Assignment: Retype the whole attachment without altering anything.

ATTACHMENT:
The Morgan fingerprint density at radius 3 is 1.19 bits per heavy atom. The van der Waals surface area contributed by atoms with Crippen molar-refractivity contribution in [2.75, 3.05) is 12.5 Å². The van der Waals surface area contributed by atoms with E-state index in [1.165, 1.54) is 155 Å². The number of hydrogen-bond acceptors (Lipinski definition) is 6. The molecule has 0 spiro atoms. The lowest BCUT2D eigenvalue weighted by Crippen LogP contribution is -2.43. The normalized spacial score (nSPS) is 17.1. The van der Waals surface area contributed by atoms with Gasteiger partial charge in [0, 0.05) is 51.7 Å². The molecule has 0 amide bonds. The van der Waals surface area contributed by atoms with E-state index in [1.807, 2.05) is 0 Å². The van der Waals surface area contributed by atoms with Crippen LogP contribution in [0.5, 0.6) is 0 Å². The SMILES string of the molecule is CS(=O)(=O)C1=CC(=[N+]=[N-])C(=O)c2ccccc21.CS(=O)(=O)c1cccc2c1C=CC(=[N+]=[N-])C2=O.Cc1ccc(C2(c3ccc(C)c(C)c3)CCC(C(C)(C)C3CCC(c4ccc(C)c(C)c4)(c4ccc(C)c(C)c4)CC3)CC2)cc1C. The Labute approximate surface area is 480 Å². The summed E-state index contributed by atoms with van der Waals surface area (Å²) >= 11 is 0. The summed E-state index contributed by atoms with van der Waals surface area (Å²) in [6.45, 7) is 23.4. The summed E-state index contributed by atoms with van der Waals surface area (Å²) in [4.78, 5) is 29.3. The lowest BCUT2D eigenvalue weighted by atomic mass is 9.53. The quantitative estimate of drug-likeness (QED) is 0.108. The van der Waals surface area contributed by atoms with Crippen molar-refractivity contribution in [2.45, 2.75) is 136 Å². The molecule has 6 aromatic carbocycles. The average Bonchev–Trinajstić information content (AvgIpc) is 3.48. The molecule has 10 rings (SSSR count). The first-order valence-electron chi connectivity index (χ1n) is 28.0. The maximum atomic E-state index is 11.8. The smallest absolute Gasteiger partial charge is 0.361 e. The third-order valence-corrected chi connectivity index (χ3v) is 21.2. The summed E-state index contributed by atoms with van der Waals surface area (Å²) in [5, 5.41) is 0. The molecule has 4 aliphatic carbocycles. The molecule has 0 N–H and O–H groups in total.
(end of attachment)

The Morgan fingerprint density at radius 3 is 1.19 bits per heavy atom. The van der Waals surface area contributed by atoms with Crippen molar-refractivity contribution in [2.75, 3.05) is 12.5 Å². The van der Waals surface area contributed by atoms with E-state index in [1.165, 1.54) is 155 Å². The number of hydrogen-bond acceptors (Lipinski definition) is 6. The molecule has 0 spiro atoms. The lowest BCUT2D eigenvalue weighted by Crippen LogP contribution is -2.43. The normalized spacial score (nSPS) is 17.1. The van der Waals surface area contributed by atoms with Gasteiger partial charge in [0, 0.05) is 51.7 Å². The molecule has 0 amide bonds. The van der Waals surface area contributed by atoms with E-state index in [1.807, 2.05) is 0 Å². The van der Waals surface area contributed by atoms with Crippen LogP contribution in [0.5, 0.6) is 0 Å². The SMILES string of the molecule is CS(=O)(=O)C1=CC(=[N+]=[N-])C(=O)c2ccccc21.CS(=O)(=O)c1cccc2c1C=CC(=[N+]=[N-])C2=O.Cc1ccc(C2(c3ccc(C)c(C)c3)CCC(C(C)(C)C3CCC(c4ccc(C)c(C)c4)(c4ccc(C)c(C)c4)CC3)CC2)cc1C. The Labute approximate surface area is 480 Å². The summed E-state index contributed by atoms with van der Waals surface area (Å²) >= 11 is 0. The summed E-state index contributed by atoms with van der Waals surface area (Å²) in [6.45, 7) is 23.4. The summed E-state index contributed by atoms with van der Waals surface area (Å²) in [4.78, 5) is 29.3. The lowest BCUT2D eigenvalue weighted by atomic mass is 9.53. The quantitative estimate of drug-likeness (QED) is 0.108. The van der Waals surface area contributed by atoms with Crippen molar-refractivity contribution in [2.45, 2.75) is 136 Å². The molecule has 6 aromatic carbocycles. The average Bonchev–Trinajstić information content (AvgIpc) is 3.48. The molecule has 10 rings (SSSR count). The first-order valence-electron chi connectivity index (χ1n) is 28.0. The maximum atomic E-state index is 11.8. The smallest absolute Gasteiger partial charge is 0.361 e. The third-order valence-corrected chi connectivity index (χ3v) is 21.2. The summed E-state index contributed by atoms with van der Waals surface area (Å²) in [5, 5.41) is 0. The molecule has 4 aliphatic carbocycles. The molecule has 0 N–H and O–H groups in total.